Executive Food & Wine Editor Ray Isle points out, there’s a reason Merlot made for an easy target at the time. “Merlot’s a wonderful grape but if you plant it in the wrong places and overcrop it, you get lots of crappy Merlot, which is basically what was going on around the time of Sideways,” he explains.
Of course the film drove a ton of Sideways loving enthusiasts and new wine interest to the Santa Ynez Valley - which prior to the movie wasn’t as big as Sonoma or Napa. For a few years after the film the wineries in that region had tons of new customers - many not as serious as the original wine lovers, or lots of novices - new to the hobby and learning about grapes and wine.
Beyond that - wine consumption increased overall in the US - with a 30% higher increase in demand from the previous decade and increased average per capita consumption about 25% over 10 years.
Tasting rooms all over became the cool thing to do - Sideways showed this new wine culture and explored a tourist potential. An exciting adult experience with bacchanalian potential.
In the area Wineries were reporting to see a 50-70% increase in traffic - crediting huge leaps in tourism to the movie itself. There was also a boom in small wineries opening up more than before - often half the size as the original larger guys. In the 10 years after Sideways came out the California wine industry saw their number of bonded wineries grow almost 120% - and wine production in the US increased by 22% so most of the wineries that opened were actually smaller, moving away from the standard wholesale system - relying on tourism and their tasting rooms to supply direct sales (basically DTC which has a higher margin).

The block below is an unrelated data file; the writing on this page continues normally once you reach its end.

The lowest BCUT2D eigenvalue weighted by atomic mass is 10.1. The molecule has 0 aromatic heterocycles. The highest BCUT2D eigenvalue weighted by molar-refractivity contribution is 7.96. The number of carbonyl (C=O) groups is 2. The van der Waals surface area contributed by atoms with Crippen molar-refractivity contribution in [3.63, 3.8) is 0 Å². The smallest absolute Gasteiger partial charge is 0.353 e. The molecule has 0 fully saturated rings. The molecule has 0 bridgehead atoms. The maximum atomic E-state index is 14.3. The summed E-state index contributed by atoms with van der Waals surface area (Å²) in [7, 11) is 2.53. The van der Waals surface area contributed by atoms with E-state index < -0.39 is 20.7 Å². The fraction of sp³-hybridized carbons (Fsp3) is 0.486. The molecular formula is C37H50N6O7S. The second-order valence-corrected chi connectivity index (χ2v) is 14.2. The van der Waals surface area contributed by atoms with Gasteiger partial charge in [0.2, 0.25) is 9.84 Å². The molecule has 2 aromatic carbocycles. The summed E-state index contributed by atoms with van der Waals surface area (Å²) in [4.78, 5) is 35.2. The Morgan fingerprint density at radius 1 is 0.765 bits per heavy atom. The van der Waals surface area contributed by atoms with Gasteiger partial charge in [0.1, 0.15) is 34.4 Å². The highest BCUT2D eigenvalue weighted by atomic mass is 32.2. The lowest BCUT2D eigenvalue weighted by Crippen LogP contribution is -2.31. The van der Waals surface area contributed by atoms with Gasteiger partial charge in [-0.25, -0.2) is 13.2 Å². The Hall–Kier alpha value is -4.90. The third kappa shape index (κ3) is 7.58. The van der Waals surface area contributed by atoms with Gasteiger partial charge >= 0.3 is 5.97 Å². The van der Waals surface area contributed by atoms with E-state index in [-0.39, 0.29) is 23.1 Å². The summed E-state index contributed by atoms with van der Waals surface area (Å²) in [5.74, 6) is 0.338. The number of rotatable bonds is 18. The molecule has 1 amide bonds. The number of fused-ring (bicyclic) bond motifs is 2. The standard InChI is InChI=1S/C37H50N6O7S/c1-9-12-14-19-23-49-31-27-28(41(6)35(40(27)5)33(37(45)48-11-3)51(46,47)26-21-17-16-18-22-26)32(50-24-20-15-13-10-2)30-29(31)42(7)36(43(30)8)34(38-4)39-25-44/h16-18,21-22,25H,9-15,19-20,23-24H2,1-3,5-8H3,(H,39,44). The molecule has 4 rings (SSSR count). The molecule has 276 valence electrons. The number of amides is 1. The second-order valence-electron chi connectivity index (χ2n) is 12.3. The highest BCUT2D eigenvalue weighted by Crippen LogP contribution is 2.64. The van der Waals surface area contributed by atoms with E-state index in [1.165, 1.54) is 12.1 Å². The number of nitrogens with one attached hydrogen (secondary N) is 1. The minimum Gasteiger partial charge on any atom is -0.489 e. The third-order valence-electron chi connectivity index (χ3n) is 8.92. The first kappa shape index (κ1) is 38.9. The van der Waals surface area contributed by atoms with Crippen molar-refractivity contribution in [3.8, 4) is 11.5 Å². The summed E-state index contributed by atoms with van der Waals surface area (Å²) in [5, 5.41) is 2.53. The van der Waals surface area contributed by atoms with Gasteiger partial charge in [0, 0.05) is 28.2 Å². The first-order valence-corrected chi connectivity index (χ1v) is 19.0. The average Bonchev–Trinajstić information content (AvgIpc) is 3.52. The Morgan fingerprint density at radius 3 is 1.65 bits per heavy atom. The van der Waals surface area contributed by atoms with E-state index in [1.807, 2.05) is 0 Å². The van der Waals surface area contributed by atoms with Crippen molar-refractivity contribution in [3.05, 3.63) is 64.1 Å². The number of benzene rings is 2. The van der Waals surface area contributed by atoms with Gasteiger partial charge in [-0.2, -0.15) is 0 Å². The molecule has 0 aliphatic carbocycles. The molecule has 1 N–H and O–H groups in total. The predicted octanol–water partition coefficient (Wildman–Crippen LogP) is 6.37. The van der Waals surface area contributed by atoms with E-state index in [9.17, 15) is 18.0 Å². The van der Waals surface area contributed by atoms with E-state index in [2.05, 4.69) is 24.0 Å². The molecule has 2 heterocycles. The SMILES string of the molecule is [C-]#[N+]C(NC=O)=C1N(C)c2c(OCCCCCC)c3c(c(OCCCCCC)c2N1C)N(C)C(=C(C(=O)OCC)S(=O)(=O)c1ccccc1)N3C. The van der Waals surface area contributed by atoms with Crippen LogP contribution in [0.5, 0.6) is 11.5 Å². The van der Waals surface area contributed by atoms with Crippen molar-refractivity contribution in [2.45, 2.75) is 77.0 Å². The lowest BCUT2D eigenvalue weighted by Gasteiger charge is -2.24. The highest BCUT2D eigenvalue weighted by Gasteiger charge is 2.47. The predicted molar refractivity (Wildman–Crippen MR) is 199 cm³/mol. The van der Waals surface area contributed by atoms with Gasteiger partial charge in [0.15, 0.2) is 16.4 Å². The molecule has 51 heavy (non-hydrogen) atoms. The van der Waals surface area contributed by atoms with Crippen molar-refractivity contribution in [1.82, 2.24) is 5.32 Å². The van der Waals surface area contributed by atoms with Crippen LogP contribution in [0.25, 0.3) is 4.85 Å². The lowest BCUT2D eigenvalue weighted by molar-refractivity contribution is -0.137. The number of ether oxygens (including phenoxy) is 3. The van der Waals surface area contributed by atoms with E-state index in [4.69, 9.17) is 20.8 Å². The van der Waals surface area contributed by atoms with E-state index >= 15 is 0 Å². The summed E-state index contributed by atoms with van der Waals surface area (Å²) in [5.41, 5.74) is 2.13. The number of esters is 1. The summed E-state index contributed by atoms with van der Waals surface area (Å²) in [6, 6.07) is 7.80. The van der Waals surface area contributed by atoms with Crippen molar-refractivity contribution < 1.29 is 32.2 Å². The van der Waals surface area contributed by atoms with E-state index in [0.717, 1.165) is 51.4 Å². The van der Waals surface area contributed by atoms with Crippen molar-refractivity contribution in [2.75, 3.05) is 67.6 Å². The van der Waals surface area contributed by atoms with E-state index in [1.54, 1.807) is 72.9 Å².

Neil and I went up to that region this fall - I didn’t even realize that Sideways was based there and had made such a huge impact on that region. Now when I return I would love to visit the places myself - If you want to reminisce there are maps available online and you too - can walk in Pauls’s footsteps and yell about merlot.
Gosh! Napoleon’s Dynamite
In 2008 the NY Times reported on something called THE “NAPOLEON DYNAMITE'' problem. The year prior in 2007 Netflix which was not a streaming platform that we all know in love today but a Web-based DVD-rental company, was holding a contest to try to improve Cinematch, its “recommendation engine.” The prize: $1 million going to anyone who could make Cinematch’s predictions 10 percent more accurate. But this was proving to be an impossible feat for more than 2 years- over 30K hackers and professional programs had their hands in the contest and were constantly foiled - mainly because of Napoleon Dynamite which was so polarizing it became literally impossible to predict based on what other movies you liked if you would actually like Napoleon Dynamite or just hate it. The goal was to be as close as possible to suggesting your preferences for a fantastic user experience and for the humans on the other side of the screen to continue to trust Netflix. The system is programmed through algorithms to take safe bets on what you would like based on your preferences and a data sets of thousands of ratings and reviews that often showed cohesive correlations which could easily string suggestions together. This does open up the conversion of pre-Netflix experiences and even nostalgia where you would actually go to the video store and potentially talk to the video store clerk (Amanda remember those non-judgy charmers?) or check out the recommendations sections to explore new videos that may never align with any threads a computer program puts together. Giving us as consumers a vastly different and likely more dull experience then if we spoke to a human.